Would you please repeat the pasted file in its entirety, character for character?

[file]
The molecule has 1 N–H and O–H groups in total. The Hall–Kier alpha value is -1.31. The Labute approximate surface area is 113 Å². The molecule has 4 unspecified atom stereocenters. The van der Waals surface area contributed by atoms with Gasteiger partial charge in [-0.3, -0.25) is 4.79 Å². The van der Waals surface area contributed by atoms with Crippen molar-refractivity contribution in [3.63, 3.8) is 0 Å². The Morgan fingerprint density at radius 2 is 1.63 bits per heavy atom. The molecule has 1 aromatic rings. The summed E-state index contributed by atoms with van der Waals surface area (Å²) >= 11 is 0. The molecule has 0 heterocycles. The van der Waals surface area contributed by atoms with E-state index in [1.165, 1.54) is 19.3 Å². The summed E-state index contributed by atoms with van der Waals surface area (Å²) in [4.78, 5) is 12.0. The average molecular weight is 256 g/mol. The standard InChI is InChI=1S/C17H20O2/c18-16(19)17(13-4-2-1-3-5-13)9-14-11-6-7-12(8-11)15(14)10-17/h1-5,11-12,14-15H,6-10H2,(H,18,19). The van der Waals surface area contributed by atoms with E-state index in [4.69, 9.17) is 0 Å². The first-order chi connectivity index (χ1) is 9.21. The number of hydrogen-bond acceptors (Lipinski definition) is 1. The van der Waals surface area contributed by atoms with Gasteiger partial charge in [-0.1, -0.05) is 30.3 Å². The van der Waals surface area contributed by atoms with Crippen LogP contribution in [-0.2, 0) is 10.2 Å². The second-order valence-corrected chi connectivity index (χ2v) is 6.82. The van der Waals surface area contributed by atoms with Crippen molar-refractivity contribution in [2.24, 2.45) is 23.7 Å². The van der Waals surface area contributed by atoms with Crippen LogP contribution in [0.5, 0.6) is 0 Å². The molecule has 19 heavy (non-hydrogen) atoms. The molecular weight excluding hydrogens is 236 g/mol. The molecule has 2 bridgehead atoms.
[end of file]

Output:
The molecule has 1 N–H and O–H groups in total. The Hall–Kier alpha value is -1.31. The Labute approximate surface area is 113 Å². The molecule has 4 unspecified atom stereocenters. The van der Waals surface area contributed by atoms with Gasteiger partial charge in [-0.3, -0.25) is 4.79 Å². The van der Waals surface area contributed by atoms with Crippen molar-refractivity contribution in [3.63, 3.8) is 0 Å². The Morgan fingerprint density at radius 2 is 1.63 bits per heavy atom. The molecule has 1 aromatic rings. The summed E-state index contributed by atoms with van der Waals surface area (Å²) >= 11 is 0. The molecule has 0 heterocycles. The van der Waals surface area contributed by atoms with E-state index in [1.165, 1.54) is 19.3 Å². The summed E-state index contributed by atoms with van der Waals surface area (Å²) in [4.78, 5) is 12.0. The average molecular weight is 256 g/mol. The standard InChI is InChI=1S/C17H20O2/c18-16(19)17(13-4-2-1-3-5-13)9-14-11-6-7-12(8-11)15(14)10-17/h1-5,11-12,14-15H,6-10H2,(H,18,19). The van der Waals surface area contributed by atoms with E-state index in [4.69, 9.17) is 0 Å². The first-order chi connectivity index (χ1) is 9.21. The number of hydrogen-bond acceptors (Lipinski definition) is 1. The van der Waals surface area contributed by atoms with Gasteiger partial charge in [-0.1, -0.05) is 30.3 Å². The van der Waals surface area contributed by atoms with Crippen LogP contribution in [-0.2, 0) is 10.2 Å². The second-order valence-corrected chi connectivity index (χ2v) is 6.82. The van der Waals surface area contributed by atoms with Crippen molar-refractivity contribution in [2.24, 2.45) is 23.7 Å². The van der Waals surface area contributed by atoms with Crippen LogP contribution in [0.5, 0.6) is 0 Å². The molecule has 19 heavy (non-hydrogen) atoms. The molecular weight excluding hydrogens is 236 g/mol. The molecule has 2 bridgehead atoms.